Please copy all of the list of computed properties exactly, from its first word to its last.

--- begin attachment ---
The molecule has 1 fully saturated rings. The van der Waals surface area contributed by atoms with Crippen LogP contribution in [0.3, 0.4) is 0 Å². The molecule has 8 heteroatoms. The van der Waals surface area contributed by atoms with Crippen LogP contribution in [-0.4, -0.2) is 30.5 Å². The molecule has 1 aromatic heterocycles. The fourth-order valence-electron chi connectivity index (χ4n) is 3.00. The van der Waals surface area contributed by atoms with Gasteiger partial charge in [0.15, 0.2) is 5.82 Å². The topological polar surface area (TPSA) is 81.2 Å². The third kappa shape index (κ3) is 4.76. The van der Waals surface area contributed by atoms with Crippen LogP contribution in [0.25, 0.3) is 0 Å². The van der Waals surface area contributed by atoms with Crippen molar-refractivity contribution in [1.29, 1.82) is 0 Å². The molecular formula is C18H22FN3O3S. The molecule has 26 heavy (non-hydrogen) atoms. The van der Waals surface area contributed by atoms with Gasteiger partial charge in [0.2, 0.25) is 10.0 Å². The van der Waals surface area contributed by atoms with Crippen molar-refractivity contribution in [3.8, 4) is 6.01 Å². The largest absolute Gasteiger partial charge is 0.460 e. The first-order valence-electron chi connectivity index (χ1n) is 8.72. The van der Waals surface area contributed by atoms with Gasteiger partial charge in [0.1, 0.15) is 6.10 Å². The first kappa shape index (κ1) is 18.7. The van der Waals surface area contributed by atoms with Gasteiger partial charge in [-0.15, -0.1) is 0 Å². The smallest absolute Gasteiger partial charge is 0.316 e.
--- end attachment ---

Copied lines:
The molecule has 1 fully saturated rings. The van der Waals surface area contributed by atoms with Crippen LogP contribution in [0.3, 0.4) is 0 Å². The molecule has 8 heteroatoms. The van der Waals surface area contributed by atoms with Crippen LogP contribution in [-0.4, -0.2) is 30.5 Å². The molecule has 1 aromatic heterocycles. The fourth-order valence-electron chi connectivity index (χ4n) is 3.00. The van der Waals surface area contributed by atoms with Gasteiger partial charge in [0.15, 0.2) is 5.82 Å². The topological polar surface area (TPSA) is 81.2 Å². The third kappa shape index (κ3) is 4.76. The van der Waals surface area contributed by atoms with Crippen LogP contribution in [0.25, 0.3) is 0 Å². The van der Waals surface area contributed by atoms with Crippen molar-refractivity contribution in [1.29, 1.82) is 0 Å². The molecular formula is C18H22FN3O3S. The molecule has 26 heavy (non-hydrogen) atoms. The van der Waals surface area contributed by atoms with Gasteiger partial charge in [0.2, 0.25) is 10.0 Å². The van der Waals surface area contributed by atoms with Crippen molar-refractivity contribution in [3.8, 4) is 6.01 Å². The largest absolute Gasteiger partial charge is 0.460 e. The first-order valence-electron chi connectivity index (χ1n) is 8.72. The van der Waals surface area contributed by atoms with Gasteiger partial charge in [0.1, 0.15) is 6.10 Å². The first kappa shape index (κ1) is 18.7. The van der Waals surface area contributed by atoms with Gasteiger partial charge in [-0.15, -0.1) is 0 Å². The smallest absolute Gasteiger partial charge is 0.316 e.